Effect of subsidies on employment

 

[go to accompanying letter]

 

Assume [1]

(i) that the total amount spent on investment is constant.

(ii) that wage-earners and profit-makers save the same proportion of income, so that the "expenditure multiplier" is the same in all circumstances. Then with the given expenditure on investment there must be a fixed expenditure of money on consumption goods,--i.e. [b] that amount which the "expenditure multiplier" demands.

(iii) that the money wage-rate received by workers remains constant.

Suppose now that a given tax per unit of profit made in consumption industries is imposed and a subsidy per man employed in industries producing consumption goods is paid, this subsidy per man being continually adjusted so that it just uses the whole of the tax per unit of profit (i.e. if employment increases the subsidy per unit of employment must fall.)

We are now faced with a situation in which (a) total expenditure on consumption goods remains constant, (b) a tax per unit of profit in consumption industries is being levied, and (c) a subsidy per unit of employment in consumption industries is being paid. This must lead to increased employment in consumption industries; for, if it did not, producers would have an incentive to produce more. For if output remained the same, the price of consumption goods would be unchanged because total expenditure is constant, whereas the subsidy per unit of employment will reduce marginal prime costs, and the tax per unit of profit will not raise marginal prime costs. As output increases, the price of consumption goods will fall, since total expenditure on consumption is constant; total profits will fall and total wages will rise, since total income is constant and there is greater employment at a given wage-rate. As employment increases, therefore, the tax per unit of profit will raise less revenue, because total profits fall; and the subsidy per unit of employment will fall both because total revenue falls and because there is a larger volume of employment to be subsidized. But this means only that the increase in employment will not be as great as might appear at first sight; there must be some increase in employment [c] , for otherwise this counterbalancing fall in revenue and in the subsidy per unit of employment would not occur.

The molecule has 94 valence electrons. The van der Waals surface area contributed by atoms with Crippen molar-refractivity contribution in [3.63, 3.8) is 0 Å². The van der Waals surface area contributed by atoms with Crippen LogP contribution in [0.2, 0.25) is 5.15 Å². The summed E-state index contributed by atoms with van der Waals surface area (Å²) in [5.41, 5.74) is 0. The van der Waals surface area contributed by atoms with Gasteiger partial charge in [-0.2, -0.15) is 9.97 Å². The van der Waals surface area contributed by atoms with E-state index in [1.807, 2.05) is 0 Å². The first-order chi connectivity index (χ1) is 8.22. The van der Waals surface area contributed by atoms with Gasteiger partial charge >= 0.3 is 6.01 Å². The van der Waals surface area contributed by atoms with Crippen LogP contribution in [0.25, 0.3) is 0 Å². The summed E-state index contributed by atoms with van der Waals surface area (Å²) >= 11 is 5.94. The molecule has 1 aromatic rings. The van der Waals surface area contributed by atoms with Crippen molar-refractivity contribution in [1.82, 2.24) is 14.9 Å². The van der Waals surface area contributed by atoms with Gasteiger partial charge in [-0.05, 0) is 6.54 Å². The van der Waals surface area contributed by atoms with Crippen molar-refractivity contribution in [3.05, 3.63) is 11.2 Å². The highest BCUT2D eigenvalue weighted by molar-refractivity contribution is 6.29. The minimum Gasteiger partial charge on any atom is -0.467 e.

Let us now modify the above by assuming that the profit-tax & employment-subsidy is applied to all industries (investment & consumption), retaining the assumptions (i) that total expenditure on investment is constant, & (ii) that the multiplier is unaffected by transfers to labour so that money expenditure on consumption is also constant, & (iii) that the money wage-rate is constant. Then there will be an increase in employment in investment industries as well as in consumption industries; for more machines will be produced and sold at a lower price per machine for the same total amount of money <for +> for the same reason that in the previous argument more consumption goods were sold at a lower price per unit.